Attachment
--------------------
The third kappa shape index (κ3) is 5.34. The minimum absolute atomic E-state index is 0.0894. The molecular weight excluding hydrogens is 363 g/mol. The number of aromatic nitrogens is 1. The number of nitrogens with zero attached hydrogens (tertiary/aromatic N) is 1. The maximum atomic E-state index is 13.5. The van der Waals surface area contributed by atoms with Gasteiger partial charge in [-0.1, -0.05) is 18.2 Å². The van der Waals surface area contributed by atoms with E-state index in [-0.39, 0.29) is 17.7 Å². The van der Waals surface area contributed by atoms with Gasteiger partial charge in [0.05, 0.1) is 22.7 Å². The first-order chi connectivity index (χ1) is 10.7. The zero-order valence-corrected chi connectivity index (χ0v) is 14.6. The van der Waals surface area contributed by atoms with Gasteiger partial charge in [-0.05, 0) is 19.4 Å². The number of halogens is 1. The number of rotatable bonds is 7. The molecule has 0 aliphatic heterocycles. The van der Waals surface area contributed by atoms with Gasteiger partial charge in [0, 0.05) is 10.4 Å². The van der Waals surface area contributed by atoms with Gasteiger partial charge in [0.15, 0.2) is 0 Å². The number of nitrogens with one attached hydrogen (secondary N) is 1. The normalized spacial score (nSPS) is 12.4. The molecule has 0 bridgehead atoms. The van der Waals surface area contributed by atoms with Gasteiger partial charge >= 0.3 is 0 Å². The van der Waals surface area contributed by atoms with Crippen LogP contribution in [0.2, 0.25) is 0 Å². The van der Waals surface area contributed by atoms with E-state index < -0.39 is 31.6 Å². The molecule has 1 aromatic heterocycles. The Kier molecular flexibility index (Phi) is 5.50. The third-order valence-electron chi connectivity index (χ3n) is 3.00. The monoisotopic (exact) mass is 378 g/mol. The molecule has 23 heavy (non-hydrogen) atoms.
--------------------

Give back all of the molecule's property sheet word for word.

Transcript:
The third kappa shape index (κ3) is 5.34. The minimum absolute atomic E-state index is 0.0894. The molecular weight excluding hydrogens is 363 g/mol. The number of aromatic nitrogens is 1. The number of nitrogens with zero attached hydrogens (tertiary/aromatic N) is 1. The maximum atomic E-state index is 13.5. The van der Waals surface area contributed by atoms with Gasteiger partial charge in [-0.1, -0.05) is 18.2 Å². The van der Waals surface area contributed by atoms with E-state index in [-0.39, 0.29) is 17.7 Å². The van der Waals surface area contributed by atoms with Gasteiger partial charge in [0.05, 0.1) is 22.7 Å². The first-order chi connectivity index (χ1) is 10.7. The zero-order valence-corrected chi connectivity index (χ0v) is 14.6. The van der Waals surface area contributed by atoms with Gasteiger partial charge in [-0.05, 0) is 19.4 Å². The number of halogens is 1. The number of rotatable bonds is 7. The molecule has 0 aliphatic heterocycles. The van der Waals surface area contributed by atoms with Gasteiger partial charge in [0, 0.05) is 10.4 Å². The van der Waals surface area contributed by atoms with Gasteiger partial charge in [0.15, 0.2) is 0 Å². The number of nitrogens with one attached hydrogen (secondary N) is 1. The normalized spacial score (nSPS) is 12.4. The molecule has 0 bridgehead atoms. The van der Waals surface area contributed by atoms with Gasteiger partial charge >= 0.3 is 0 Å². The van der Waals surface area contributed by atoms with Crippen LogP contribution in [0.2, 0.25) is 0 Å². The van der Waals surface area contributed by atoms with E-state index < -0.39 is 31.6 Å². The molecule has 1 aromatic heterocycles. The Kier molecular flexibility index (Phi) is 5.50. The third-order valence-electron chi connectivity index (χ3n) is 3.00. The monoisotopic (exact) mass is 378 g/mol. The molecule has 23 heavy (non-hydrogen) atoms.